September 6, 2018
Community Health Workers: Empowering others to take control of their health
They may not be formal health educators or registered nurses. They don’t necessarily devote years to pursuing a medical degree or spend all day at a hospital. However, Community Health Workers (CHWs) are making a huge impact empowering individuals toward better health outcomes in Douglas County.
Your liaison to navigating healthcare
A CHW acts as a bridge between individuals in the community and their healthcare and/or social services. They are knowledgeable and trusted people on the front lines who typically come from the communities they serve or have a remarkably close understanding of that community.
They provide advocacy, bridge cultural and linguistic barriers, expand access to coverage and care, improve health outcomes and provide information and education to help community members improve their lifestyle.
The CHW is a critical link in connecting the community members to the appropriate healthcare resources they need and gives the members of their community a “voice.”
“What we have found is that organizations tend to find their best Community Health Workers not by posting a job, but through those that are volunteering their time,” said Kerry Kernen, Douglas County Health Department (DCHD) Division Chief for Community Health and Nutrition Services.
Rather than seeking applicants online, employers usually discover CHWs by reaching out to volunteers in soup kitchens, homeless shelters or health fairs — the people with a heart for service and a desire to help their neighbor. Some of the CHWs might even work a full-time or part-time job, or they may be a stay at home parent.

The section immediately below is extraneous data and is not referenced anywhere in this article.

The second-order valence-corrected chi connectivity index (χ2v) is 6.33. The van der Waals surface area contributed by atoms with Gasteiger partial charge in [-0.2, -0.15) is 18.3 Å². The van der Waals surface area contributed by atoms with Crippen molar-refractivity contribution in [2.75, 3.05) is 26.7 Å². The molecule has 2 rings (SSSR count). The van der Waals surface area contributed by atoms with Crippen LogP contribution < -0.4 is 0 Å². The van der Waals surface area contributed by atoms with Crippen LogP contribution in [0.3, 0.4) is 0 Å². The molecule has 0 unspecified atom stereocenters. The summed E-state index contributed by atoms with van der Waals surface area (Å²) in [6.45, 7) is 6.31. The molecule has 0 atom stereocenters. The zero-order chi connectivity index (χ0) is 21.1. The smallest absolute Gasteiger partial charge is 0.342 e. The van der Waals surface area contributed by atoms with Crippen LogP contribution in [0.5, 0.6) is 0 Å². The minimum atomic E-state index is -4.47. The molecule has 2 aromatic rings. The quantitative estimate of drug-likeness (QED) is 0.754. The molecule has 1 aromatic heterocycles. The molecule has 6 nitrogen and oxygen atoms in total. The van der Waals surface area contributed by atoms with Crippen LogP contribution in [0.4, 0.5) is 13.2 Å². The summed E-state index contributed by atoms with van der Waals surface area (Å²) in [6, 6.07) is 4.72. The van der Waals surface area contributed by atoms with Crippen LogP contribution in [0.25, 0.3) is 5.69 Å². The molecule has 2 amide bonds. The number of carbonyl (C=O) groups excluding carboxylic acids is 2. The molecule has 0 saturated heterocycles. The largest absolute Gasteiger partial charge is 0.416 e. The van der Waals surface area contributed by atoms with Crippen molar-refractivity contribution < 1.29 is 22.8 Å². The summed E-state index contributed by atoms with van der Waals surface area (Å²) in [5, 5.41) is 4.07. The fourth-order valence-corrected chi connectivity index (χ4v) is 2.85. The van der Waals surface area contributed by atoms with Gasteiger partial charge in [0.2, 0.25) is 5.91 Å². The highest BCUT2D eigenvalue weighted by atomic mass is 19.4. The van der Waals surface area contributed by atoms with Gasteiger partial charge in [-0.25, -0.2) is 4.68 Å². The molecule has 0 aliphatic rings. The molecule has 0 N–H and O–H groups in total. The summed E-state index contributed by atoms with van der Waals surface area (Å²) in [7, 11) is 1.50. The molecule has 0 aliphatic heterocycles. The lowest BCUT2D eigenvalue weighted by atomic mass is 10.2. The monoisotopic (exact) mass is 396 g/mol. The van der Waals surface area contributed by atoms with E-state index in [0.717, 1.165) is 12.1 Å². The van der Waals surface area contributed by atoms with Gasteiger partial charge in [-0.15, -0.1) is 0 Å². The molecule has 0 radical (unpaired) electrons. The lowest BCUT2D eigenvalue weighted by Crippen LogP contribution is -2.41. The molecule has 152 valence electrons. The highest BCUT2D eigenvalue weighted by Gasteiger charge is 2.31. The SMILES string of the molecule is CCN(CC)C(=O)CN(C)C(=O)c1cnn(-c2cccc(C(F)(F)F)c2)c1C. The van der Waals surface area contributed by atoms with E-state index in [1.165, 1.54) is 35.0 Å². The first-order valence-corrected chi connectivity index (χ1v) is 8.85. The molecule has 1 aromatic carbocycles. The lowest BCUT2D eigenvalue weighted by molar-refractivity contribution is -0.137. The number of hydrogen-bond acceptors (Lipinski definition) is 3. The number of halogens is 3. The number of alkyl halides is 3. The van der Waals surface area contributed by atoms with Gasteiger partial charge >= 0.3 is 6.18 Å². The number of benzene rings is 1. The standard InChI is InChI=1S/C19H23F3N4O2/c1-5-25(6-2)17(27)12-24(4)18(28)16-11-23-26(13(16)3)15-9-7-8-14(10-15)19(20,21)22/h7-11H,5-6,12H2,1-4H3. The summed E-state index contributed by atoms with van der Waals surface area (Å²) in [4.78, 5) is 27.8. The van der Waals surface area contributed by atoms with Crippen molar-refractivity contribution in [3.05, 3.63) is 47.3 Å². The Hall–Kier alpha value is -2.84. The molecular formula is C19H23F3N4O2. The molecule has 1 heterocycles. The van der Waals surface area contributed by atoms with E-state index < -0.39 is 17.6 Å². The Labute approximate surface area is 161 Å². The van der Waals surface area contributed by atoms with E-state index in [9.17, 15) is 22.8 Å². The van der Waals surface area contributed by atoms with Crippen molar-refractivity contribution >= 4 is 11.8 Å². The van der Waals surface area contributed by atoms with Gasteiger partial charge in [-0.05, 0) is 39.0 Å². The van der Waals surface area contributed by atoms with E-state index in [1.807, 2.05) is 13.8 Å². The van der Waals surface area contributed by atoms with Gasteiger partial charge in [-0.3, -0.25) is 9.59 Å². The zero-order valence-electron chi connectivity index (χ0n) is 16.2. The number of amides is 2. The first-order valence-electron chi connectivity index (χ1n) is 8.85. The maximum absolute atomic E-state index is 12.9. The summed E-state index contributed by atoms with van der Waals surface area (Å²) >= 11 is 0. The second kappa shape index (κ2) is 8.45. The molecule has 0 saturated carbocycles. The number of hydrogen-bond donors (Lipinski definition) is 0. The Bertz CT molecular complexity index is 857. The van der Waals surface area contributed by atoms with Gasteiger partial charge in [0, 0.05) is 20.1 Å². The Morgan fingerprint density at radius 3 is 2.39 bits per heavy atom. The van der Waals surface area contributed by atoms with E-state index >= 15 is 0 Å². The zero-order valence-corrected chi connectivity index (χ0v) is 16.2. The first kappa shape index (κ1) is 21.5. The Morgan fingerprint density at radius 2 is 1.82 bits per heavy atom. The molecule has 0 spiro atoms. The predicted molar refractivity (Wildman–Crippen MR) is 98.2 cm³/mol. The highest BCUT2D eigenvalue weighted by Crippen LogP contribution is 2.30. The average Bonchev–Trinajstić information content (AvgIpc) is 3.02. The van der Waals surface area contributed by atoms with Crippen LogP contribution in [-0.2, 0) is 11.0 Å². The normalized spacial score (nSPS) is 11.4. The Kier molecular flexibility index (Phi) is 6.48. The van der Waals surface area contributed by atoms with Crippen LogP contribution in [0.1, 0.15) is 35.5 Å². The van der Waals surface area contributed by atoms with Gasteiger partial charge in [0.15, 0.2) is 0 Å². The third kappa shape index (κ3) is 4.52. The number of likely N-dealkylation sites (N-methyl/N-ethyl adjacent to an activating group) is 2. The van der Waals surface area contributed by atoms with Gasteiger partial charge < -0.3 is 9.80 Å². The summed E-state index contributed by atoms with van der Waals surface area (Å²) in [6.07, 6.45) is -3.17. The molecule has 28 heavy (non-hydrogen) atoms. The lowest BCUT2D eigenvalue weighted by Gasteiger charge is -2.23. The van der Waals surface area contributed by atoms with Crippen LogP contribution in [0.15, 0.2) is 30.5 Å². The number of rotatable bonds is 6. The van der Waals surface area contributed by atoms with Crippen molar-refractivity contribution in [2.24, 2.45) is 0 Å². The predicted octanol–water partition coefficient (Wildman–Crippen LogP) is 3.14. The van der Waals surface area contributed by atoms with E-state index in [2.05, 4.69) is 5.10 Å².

For most CHWs, no two work days are the same. Whether they work in a specific neighborhood, clinic or physician’s office, their job descriptions vary based on the unique needs and personal goals of residents, families or small groups. This could mean reminding an elderly woman to check her blood sugar one day and helping a family put more healthy foods on their table the next.
Community Health Worker 101
While Community Health Workers are by no means a new concept to our county, state, or nation, DCHD is working to not only train more CHWs, but connect them with local employers and the support they need as they work to provide the best care possible to their patients in the clinical setting.
In August, DCHD hosted the first “Community Health Worker 101” training. Over the course of four days, 15 current CHWs and their supervisors attended to offer honest feedback on the current CHW curriculum — what works well, what could be expanded on and what is missing.
“Probably the biggest challenge for Community Health Workers is processing and navigating through the stories they are hearing from the clients they are serving and not personalizing it,” Kernen said.
CHWs tend to struggle with burn-out and “compassion fatigue.” Many times, the clients they work with are in crisis situations — they can’t make rent, they don’t know where their next meal is coming from, or they don’t have the transportation to reach their health care provider. On top of it all, they are juggling children, aging parents and/or job responsibilities.
During this foundational training, DCHD is taking the steps to build support systems for the CHWs themselves and their supervisors.
Taking everyone’s comments into consideration, the goal is to roll out the training on a quarterly basis.
Not to enable, but to empower
Whether a CHW works with a client for two weeks or two months, the ultimate mark of success is seeing a client take the next step toward autonomy and independence.
“The role of the Community Health Worker is not to stay connected to their clients forever,” Kernen said.
As residents begin to make positive changes in their lives and take control of their own health, CHWs are helping put an end to health disparities by increasing health knowledge and self-sufficiency across Douglas County.